In a shocking twist, Carlos Correa He has agreed to join the Mets for a 12-year, $315 million contract, reports John Heyman of the New York Post. Correa had previously agreed to a 13-year, $350 million deal with the Giants, yet reports surfaced yesterday that an unknown issue with Correa’s medical doctors led to the Giants’ pre-season press conference being postponed to short hiatus. The 28-year-old Correa is represented by the Boras Corporation, and his deal with the Mets will become official once he passes a physical.
As Suzanne Slusser of the San Francisco Chronicle Tweetsthe “Giants have tagged something in [Correa’s] The physicist and the doctors disagreed.Slusser also reported yesterday that Correa’s back wasn’t the problem, though back pain sent the former All-Star to the injured list on multiple occasions during his career.
Whatever the Giants objected to in Correa’s physicality, the issue clearly wasn’t enough to deter the Mets from adding yet another high-priced superstar to their already overloaded roster (and payroll). Mets owner Steve Cohen said last week that the team made a late bid of about $300 million to buy Korea, but that client Scott Boras rejected that offer because talks with the Giants were already at an advanced stage.
As it turns out, that late attempt from Cohen was apparently all Boras needed to quickly secure another huge deal for his client after the agreement with San Francisco collapsed. As Cohen told Heyman, “We picked where we were before and it just workedOver the course of four or five hours of additional negotiation.
Correa’s new contract with New York is one year shorter and its value is slightly lower in annual average value ($26.25 million with the Mets compared to $26.92 million with the Giants). It is also “only” now the 10th largest contract in baseball history by total value, while the $350 million deal with San Francisco was the 4th largest in history.
However, the deal easily exceeds MLBTR’s expectation of a nine-year, $288 million deal for Correa. Like the original Giants contract structure as well as other deals signed before Xander Bogaerts And the Tria Turner This winter alone, the longer length allows the team to spread the luxury tax over more years, while still getting the player their money plus the added security. The Mets themselves used a version of this strategy in re-signing Brandon Nemo To an eight-year, $162 million deal, Nimmo’s tax figure is $20.25 million. Korea now joins Nimmo’s Francisco Lindor The Mets signed players after the 2029 season, though the Mets’ expenses this winter varied wildly.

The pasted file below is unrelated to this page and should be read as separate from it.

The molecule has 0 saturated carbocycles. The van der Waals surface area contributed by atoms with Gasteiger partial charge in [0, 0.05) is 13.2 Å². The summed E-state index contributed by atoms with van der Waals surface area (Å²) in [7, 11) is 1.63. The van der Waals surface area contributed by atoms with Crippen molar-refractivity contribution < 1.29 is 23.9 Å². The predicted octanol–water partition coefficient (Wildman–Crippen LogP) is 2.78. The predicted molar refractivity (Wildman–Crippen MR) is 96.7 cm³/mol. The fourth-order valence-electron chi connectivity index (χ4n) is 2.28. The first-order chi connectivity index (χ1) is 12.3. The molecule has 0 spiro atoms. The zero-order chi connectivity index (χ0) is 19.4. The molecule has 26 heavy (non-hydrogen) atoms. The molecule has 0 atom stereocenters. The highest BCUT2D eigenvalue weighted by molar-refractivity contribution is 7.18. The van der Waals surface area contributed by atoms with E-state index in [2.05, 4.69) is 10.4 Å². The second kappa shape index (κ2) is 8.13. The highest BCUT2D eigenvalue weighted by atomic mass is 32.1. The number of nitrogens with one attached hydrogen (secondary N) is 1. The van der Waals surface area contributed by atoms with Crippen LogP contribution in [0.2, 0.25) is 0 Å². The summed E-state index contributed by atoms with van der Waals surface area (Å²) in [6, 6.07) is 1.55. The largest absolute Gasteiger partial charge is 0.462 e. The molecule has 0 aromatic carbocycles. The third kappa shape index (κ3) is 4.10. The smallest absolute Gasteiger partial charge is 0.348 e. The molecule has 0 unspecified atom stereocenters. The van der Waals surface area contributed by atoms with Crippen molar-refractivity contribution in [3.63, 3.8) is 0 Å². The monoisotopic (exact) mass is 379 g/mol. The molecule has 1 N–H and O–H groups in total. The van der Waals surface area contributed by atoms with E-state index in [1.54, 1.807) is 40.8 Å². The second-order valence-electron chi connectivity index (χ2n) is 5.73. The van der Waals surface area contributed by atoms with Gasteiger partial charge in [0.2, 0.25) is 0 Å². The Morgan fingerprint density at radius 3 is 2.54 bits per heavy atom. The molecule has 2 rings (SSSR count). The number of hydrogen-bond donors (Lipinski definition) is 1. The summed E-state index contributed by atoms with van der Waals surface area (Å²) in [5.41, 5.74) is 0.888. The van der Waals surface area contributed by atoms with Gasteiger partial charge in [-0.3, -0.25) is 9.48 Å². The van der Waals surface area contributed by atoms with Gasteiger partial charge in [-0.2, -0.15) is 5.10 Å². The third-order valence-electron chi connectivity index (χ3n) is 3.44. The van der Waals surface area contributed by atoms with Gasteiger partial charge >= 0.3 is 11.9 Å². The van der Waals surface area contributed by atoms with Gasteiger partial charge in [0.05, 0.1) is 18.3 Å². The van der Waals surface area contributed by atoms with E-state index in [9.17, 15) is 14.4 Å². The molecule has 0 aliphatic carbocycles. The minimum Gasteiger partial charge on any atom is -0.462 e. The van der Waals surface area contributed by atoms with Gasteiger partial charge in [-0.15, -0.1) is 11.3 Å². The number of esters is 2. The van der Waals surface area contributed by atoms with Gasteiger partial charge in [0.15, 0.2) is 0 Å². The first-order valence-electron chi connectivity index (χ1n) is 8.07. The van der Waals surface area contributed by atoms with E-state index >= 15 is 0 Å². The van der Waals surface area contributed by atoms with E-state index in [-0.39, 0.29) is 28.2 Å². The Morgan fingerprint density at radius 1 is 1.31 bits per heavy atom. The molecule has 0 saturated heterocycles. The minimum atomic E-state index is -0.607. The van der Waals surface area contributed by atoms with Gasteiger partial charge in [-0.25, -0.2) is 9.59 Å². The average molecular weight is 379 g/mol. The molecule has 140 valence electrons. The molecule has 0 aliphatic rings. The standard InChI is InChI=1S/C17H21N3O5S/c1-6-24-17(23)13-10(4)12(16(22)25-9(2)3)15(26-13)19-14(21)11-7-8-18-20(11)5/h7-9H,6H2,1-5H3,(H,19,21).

The overall numbers for the Mets’ spending spree continue to reel. Assuming that Korea’s contract pays him $26.25 million in each year of the deal, Amazon’s payroll would now climb past $377 million for 2023. Having already passed the fourth and highest degree ($293 million) of competitive credit tax penalties, New York pays 90% tax on every dollar spent after the $293 million threshold. This adds roughly $23.62 million to the Mets’ tax bill, thus putting their luxury tax figure at $386 million.
tape, nemo, Justin VerlanderAnd the Edwin DiazAnd the Kodai SingaAnd the Jose QuintanaAnd the David RobertsonAnd the Adam PiccoloAnd the Omar Narvez The star-studded roster of free agents signed and re-signed by New York accounts for this offseason alone, not to mention the previous big spots since Cohen bought the team just over two years ago. Needless to say, Cohen set new standards for spending, since the owner didn’t worry about wanting to immediately make the Mets as competitive as possible. The result was a 101-win season in 2022, but the Amazons didn’t make it past the first round of the Expanded Playoffs, losing to the Padres in three games in the Wild Card Series.